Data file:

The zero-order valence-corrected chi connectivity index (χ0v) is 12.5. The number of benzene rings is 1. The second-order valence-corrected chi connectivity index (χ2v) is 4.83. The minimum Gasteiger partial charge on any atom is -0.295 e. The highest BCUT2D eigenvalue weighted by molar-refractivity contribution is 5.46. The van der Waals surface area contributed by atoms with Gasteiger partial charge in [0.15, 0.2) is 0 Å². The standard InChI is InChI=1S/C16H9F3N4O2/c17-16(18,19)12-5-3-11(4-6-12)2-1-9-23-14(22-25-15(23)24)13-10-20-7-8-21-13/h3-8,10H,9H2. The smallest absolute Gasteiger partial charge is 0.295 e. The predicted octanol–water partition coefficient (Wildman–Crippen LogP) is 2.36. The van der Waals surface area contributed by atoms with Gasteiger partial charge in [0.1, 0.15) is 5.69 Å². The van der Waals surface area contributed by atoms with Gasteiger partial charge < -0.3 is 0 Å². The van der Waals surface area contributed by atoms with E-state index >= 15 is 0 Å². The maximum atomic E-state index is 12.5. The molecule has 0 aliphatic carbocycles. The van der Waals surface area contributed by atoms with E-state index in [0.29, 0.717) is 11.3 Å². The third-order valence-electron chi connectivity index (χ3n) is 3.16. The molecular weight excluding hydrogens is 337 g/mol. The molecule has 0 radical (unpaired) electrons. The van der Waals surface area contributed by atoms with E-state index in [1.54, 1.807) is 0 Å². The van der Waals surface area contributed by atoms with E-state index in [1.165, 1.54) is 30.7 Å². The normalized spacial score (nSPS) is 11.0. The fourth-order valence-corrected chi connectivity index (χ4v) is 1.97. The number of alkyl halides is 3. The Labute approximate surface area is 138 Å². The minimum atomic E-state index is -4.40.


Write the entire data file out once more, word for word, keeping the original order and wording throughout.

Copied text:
The zero-order valence-corrected chi connectivity index (χ0v) is 12.5. The number of benzene rings is 1. The second-order valence-corrected chi connectivity index (χ2v) is 4.83. The minimum Gasteiger partial charge on any atom is -0.295 e. The highest BCUT2D eigenvalue weighted by molar-refractivity contribution is 5.46. The van der Waals surface area contributed by atoms with Gasteiger partial charge in [0.15, 0.2) is 0 Å². The standard InChI is InChI=1S/C16H9F3N4O2/c17-16(18,19)12-5-3-11(4-6-12)2-1-9-23-14(22-25-15(23)24)13-10-20-7-8-21-13/h3-8,10H,9H2. The smallest absolute Gasteiger partial charge is 0.295 e. The predicted octanol–water partition coefficient (Wildman–Crippen LogP) is 2.36. The van der Waals surface area contributed by atoms with Gasteiger partial charge in [0.1, 0.15) is 5.69 Å². The van der Waals surface area contributed by atoms with Gasteiger partial charge < -0.3 is 0 Å². The van der Waals surface area contributed by atoms with E-state index >= 15 is 0 Å². The maximum atomic E-state index is 12.5. The molecule has 0 aliphatic carbocycles. The van der Waals surface area contributed by atoms with E-state index in [0.29, 0.717) is 11.3 Å². The third-order valence-electron chi connectivity index (χ3n) is 3.16. The molecular weight excluding hydrogens is 337 g/mol. The molecule has 0 radical (unpaired) electrons. The van der Waals surface area contributed by atoms with E-state index in [1.54, 1.807) is 0 Å². The van der Waals surface area contributed by atoms with E-state index in [1.165, 1.54) is 30.7 Å². The normalized spacial score (nSPS) is 11.0. The fourth-order valence-corrected chi connectivity index (χ4v) is 1.97. The number of alkyl halides is 3. The Labute approximate surface area is 138 Å². The minimum atomic E-state index is -4.40.